Mid-August to mid-September is when the NBA tends to take a pause. It also makes it the perfect time to assess where a team stands.
So with seven weeks until the Sept. 26 start of camp, a look at the state of the Miami Heat's roster from the standpoint of player importance.
1. Hassan Whiteside: The 7-foot shot-blocking, rim-rattling center gives the Heat elements that cannot be matched on most, if any, nights. The Heat must maximize that advantage. This is not a matter of whether Whiteside is the Heat's best player, but the edge at center will be more significant for the Heat on most nights than at any other position.
2. James Johnson: The Heat took a $60 million gamble on a 30-year-old forward based on the unique skill set unveiled eight years into his career. Much of the 30-11 run over the second half of the season came with Johnson as the focus. He stands as arguably the Heat's most significant two-way perimeter talent.
3. Goran Dragic: The Heat's ball-moving, 3-launching offense somewhat mitigates Dragic's strengths in the halfcourt offense. Where he excels is as a one-man fast break, an element the Heat need to create easy scoring opportunities. His importance is magnified by the lack of a true backup at point guard. When he sits, then what?
4. Justise Winslow: Such an unknown, but could settle in as a James Johnson 2.0 element if he comes around with his outside shooting. Like James Johnson, he is a rebounder, facilitator, defender. Swiss Army knives are essential to the Erik Spoelstra approach.
5. Dion Waiters: This might be a bit further down the order than expected, but if we're talking about true "importance," there has to be a better way for the Heat than Waiters buzzer-beaters. Yes, he is an essential component, but his greatest importance might be as Dragic's running mate.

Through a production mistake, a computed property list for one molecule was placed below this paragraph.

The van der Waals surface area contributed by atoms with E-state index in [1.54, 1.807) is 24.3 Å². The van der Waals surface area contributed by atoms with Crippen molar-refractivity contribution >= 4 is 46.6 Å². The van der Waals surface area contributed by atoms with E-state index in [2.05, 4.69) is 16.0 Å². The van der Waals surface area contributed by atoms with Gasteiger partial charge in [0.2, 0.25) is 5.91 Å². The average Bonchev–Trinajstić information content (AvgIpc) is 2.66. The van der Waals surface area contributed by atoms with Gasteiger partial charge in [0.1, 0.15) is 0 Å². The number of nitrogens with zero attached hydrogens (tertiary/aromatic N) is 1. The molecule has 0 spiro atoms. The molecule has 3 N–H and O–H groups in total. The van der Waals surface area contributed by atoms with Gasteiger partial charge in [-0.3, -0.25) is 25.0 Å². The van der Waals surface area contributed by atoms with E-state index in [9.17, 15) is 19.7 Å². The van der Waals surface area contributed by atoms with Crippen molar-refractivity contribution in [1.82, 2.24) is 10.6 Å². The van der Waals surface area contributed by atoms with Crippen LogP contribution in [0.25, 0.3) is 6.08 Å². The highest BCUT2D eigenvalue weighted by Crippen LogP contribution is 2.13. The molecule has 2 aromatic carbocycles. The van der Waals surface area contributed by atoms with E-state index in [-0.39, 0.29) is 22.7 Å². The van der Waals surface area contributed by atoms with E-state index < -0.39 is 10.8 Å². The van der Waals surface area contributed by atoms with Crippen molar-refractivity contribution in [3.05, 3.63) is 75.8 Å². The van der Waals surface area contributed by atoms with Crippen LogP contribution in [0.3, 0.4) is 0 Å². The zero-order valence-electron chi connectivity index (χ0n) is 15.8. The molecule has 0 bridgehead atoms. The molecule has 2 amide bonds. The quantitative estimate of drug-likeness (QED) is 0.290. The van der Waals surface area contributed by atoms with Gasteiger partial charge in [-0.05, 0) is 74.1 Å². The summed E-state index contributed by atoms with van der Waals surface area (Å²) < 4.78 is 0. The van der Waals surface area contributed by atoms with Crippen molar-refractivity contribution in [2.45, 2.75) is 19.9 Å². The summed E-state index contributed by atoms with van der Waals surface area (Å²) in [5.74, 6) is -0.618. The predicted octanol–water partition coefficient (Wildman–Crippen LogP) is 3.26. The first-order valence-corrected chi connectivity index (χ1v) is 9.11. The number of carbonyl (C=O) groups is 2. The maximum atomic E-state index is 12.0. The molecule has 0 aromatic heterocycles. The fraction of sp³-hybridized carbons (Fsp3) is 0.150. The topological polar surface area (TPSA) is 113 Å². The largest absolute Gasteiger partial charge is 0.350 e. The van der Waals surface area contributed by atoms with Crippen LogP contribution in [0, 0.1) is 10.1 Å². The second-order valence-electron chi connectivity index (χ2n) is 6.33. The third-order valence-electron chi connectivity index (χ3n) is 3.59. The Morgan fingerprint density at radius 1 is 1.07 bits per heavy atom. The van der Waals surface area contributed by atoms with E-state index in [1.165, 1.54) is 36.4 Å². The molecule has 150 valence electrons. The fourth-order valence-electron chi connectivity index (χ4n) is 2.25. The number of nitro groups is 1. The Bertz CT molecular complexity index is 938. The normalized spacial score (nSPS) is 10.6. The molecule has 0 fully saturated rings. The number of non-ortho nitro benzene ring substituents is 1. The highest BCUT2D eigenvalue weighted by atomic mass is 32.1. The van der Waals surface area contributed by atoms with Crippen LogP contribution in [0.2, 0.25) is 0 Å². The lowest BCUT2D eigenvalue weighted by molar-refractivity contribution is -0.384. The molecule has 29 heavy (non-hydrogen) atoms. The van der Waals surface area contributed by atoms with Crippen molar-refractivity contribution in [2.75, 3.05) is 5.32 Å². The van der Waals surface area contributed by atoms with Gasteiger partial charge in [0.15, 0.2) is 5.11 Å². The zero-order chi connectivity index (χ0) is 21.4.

6. Tyler Johnson: If James Johnson winds up as the starting power forward, then Tyler Johnson's bench boost might prove singular this season. Forget the contract, he took significant strides forward last season and figures to anchor this season's second unit.
7. Kelly Olynyk: Although arguably the most significant offseason addition, remember that he's joining a team with 30-11 chemistry over the second half of last season. Like Justise Winslow, the challenge will be making something good into something better.
8. Josh Richardson: To this stage, Richardson has largely been a complementary talent. He helps with his scoring, helps with his defense. But the game-changing moments beyond the end of 2015-16 have been limited. We're talking "importance" here. More significance is needed.
9. Bam Adebayo: With Willie Reed gone and with Kelly Olynyk hardly known as a defensive deterrent in the middle, Adebayo's significant minutes could come down to those when Whiteside is out. And the Heat's best interest is not to have Whiteside out any more than necessary.
10. Wayne Ellington: The 3-point game still matters, and Ellington often provided a needed spark when he entered last season. But if the Heat can get the needed 3-point shooting from James Johnson, Dragic, Waiters, Tyler Johnson and perhaps Richardson and Winslow, then Ellington could revert to a specialist role.
11. Rodney McGruder: Last season's starting small forward lands here only because of what has been injected into the mix, from a larger role for James Johnson to the return of Winslow to a healthier Waiters and Richardson. McGruder in a significant role might mean something else hasn't worked out.
12. The remaining $4.3 million mid-level exception: Even with the 11 players of "importance" listed above, this hardly is a complete roster. There likely will be someone who comes available either before the season, at the trading deadline or the buyout deadline who upgrades what is listed below.
13. Okaro White: Break open in case of injury.
14. A.J. Hammons: Anything from the remnant of the Josh McRoberts salary dump would be a bonus.
15. Udonis Haslem: Important in the locker room? Without question. On the court?
16. Matt Williams Jr.: Training camp and the G-League is the perfect place to see if there are NBA-level skills beyond 3-point shooting.
17. Derrick Walton Jr.: The "importance" here is being the Heat's first-ever two-way contract.